While it is rare for a lightning strike to cause serious structural damage that threatens the safety of an aircraft, it can disrupt navigation systems, such as magnetic compasses.

A lightning flash, particular­ly at night, can also momentaril­y disorient the pilots.

The turbulence associated with a storm can sometimes be severe and sudden shifts in wind direction could disrupt the airflow through a jet engine, potentiall­y causing it to shut down. However, a shutdown of all engines in such a scenario would be highly unlikely and the Airbus A320 is certified to fly up to three hours on a single engine, in compliance with global aviation safety regulation­s.

Fernandes said in a Twitter message on Sunday that he was travelling to Surabaya, where most of the plane’s 155 passengers were from.

Indonesia dispatched at least three warships and five aircraft to search for the plane, Malaysia deployed three boats and three aircraft, and Singapore said it sent a C-130 plane to assist in the search. Australia also offered to lend ships and aircraft to the effort.

AirAsia said in its statement that the passengers included 16 children and one infant. A crew of two pilots and five cabin crew members were also on board.

The passengers and crew included 155 Indonesian­s, three South Koreans, one Singaporea­n, one Malaysian, one Briton and a French citizen, AirAsia said.

In Ottawa, the Department of Foreign Affairs said no Canadians are believed to have been on board.

“We have no indication that Canadian citizens are aboard. Canadian officials are working to confirm this with local authoritie­s,” spokesman François Lasalle told the Star.

The captain was identified as Iri- yanto, who like many Indonesian­s uses only one name. France’s Foreign Ministry said the French citizen was the co-pilot.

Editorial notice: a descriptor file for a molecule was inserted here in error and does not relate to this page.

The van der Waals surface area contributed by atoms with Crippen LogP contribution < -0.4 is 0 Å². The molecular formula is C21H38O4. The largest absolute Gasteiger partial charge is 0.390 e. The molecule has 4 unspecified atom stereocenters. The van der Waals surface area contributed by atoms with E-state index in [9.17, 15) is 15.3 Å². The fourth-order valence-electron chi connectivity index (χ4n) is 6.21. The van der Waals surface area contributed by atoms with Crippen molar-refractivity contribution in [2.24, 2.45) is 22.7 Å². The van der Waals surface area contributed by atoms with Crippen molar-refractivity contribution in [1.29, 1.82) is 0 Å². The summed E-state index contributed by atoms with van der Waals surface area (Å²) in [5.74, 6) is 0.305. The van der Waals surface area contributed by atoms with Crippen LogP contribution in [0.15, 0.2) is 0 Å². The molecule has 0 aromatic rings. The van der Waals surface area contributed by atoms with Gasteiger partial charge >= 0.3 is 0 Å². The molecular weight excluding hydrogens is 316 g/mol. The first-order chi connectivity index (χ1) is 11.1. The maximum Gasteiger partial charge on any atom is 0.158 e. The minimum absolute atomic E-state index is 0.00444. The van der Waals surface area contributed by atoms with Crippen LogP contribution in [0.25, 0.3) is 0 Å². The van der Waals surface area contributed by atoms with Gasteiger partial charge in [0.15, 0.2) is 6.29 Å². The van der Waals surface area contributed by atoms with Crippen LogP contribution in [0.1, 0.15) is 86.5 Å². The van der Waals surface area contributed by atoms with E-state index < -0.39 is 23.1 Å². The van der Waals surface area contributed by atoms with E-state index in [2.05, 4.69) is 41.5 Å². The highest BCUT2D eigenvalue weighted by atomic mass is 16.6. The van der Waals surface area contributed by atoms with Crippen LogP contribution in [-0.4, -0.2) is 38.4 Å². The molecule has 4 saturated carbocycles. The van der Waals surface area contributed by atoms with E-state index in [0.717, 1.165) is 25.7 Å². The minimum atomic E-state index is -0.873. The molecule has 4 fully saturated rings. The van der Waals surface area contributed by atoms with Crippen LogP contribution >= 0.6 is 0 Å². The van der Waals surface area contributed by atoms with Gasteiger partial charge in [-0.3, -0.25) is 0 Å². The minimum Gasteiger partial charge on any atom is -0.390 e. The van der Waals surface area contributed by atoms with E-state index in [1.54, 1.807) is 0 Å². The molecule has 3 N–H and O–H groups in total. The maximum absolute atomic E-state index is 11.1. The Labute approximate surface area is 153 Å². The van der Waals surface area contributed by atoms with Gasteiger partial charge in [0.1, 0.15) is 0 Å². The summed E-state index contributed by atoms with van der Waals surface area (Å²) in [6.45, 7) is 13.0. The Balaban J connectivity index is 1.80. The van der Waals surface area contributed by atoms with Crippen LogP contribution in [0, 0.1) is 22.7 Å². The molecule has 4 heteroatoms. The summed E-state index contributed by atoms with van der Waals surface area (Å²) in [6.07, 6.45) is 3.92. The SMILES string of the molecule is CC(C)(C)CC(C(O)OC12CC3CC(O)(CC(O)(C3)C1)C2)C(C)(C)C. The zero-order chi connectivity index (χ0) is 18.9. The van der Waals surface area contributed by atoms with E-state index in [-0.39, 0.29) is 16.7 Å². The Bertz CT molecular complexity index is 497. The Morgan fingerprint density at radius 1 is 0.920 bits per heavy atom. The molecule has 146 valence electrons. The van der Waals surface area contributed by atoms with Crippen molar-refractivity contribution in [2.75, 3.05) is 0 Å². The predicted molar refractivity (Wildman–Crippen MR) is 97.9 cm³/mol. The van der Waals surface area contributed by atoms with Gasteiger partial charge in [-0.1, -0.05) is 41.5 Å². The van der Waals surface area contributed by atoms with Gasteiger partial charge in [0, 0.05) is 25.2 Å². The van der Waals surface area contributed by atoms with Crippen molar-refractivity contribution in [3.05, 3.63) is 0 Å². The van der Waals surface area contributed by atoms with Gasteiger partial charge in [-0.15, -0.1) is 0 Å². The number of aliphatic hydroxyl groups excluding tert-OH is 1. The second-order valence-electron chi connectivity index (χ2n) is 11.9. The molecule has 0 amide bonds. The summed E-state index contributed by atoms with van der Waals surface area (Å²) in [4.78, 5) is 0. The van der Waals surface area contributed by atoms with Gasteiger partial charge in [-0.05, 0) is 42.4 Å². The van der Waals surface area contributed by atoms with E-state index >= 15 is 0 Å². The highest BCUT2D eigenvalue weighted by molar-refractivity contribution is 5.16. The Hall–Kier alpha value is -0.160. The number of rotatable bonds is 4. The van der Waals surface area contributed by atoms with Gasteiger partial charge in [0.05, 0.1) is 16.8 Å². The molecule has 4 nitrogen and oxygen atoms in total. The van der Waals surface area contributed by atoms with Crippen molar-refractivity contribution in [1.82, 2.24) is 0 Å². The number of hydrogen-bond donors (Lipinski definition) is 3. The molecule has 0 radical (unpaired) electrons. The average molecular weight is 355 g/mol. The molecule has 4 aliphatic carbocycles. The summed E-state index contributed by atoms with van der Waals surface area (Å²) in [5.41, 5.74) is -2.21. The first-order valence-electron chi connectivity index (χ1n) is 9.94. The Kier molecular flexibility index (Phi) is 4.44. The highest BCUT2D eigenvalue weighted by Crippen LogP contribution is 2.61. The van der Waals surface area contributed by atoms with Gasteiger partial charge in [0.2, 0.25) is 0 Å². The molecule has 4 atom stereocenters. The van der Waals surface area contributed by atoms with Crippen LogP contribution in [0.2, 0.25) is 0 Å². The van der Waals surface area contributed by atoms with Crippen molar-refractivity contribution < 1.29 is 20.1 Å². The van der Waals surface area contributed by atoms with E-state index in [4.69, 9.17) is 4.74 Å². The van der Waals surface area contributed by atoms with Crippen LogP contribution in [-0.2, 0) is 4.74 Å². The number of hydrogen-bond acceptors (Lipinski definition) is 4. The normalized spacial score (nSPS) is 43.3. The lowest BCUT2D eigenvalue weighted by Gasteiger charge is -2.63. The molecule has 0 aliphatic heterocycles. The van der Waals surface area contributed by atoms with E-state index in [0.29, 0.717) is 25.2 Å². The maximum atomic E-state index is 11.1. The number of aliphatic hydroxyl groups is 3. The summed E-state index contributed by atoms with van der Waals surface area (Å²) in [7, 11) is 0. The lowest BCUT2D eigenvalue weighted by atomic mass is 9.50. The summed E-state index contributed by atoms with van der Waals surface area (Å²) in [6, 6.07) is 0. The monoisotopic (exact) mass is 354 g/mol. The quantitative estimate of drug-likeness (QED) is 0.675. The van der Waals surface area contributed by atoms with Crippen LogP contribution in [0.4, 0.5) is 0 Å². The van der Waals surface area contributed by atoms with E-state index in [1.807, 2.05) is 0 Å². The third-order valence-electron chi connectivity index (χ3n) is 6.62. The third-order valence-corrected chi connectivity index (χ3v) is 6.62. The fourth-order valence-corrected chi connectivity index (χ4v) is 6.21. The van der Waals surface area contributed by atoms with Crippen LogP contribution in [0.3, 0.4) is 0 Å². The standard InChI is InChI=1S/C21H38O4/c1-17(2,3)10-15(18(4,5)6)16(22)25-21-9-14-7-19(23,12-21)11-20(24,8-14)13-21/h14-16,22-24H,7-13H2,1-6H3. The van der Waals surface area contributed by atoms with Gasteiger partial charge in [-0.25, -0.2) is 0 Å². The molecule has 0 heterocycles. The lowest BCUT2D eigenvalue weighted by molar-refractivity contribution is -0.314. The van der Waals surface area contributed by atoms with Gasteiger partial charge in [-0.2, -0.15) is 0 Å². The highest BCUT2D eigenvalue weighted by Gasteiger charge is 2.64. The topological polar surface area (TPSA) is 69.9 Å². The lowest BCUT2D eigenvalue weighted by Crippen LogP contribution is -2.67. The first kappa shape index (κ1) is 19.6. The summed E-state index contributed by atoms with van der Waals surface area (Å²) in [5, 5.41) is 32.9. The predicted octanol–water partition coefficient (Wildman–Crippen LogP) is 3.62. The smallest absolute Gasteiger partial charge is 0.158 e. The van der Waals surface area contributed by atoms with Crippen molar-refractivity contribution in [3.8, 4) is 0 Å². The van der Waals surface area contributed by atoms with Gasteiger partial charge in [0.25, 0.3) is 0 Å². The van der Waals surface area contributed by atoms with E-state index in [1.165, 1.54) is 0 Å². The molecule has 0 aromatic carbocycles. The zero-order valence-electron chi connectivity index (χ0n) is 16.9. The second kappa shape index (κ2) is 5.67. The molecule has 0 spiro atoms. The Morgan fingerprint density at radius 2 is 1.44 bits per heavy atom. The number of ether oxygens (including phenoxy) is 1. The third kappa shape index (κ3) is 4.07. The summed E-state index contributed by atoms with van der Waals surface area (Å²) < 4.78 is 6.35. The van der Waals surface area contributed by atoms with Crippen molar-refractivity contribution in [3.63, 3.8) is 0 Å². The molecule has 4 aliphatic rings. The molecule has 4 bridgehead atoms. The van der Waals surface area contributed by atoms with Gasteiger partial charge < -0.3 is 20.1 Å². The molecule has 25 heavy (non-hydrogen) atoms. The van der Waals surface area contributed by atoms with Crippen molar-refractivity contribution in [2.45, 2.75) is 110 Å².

Airbus said in a statement Sunday that the aircraft was delivered to the airline in 2008, and it had flown around 13,600 flights.

The missing plane capped a disastrous year for Malaysian airlines. In addition to the Malaysia Airlines jet lost over the Indian Ocean in March, which has yet to be found, another Malaysia Airlines jet was shot down over eastern Ukraine in July.

Both of those planes were Boeing 777-200ERs.

AirAsia, one of the world’s fastestgro­wing airlines, has an excellent safety record. Its Indonesian subsidiary is not included on the European safety list, which was most recently updated this month.

The missing aircraft last underwent scheduled maintenanc­e on Nov. 16, AirAsia said.

AirAsia waited more than four hours to announce on its Facebook page that the aircraft was missing. The airline did not explain the delay.

 ?? TRISNADI/THE ASSOCIATED PRESS ?? Relatives of the passengers of AirAsia Flight 8501 comfort each other at Juanda Internatio­nal Airport in Surabaya, Indonesia, on Sunday.
TRISNADI/THE ASSOCIATED PRESS Relatives of the passengers of AirAsia Flight 8501 comfort each other at Juanda Internatio­nal Airport in Surabaya, Indonesia, on Sunday.
 ?? ROBERTUS PUDYANTO/GETTY IMAGES ?? Search and rescue officers inspect an air navigation map during the investigat­ion of missing AirAsia Flight 8501.
ROBERTUS PUDYANTO/GETTY IMAGES Search and rescue officers inspect an air navigation map during the investigat­ion of missing AirAsia Flight 8501.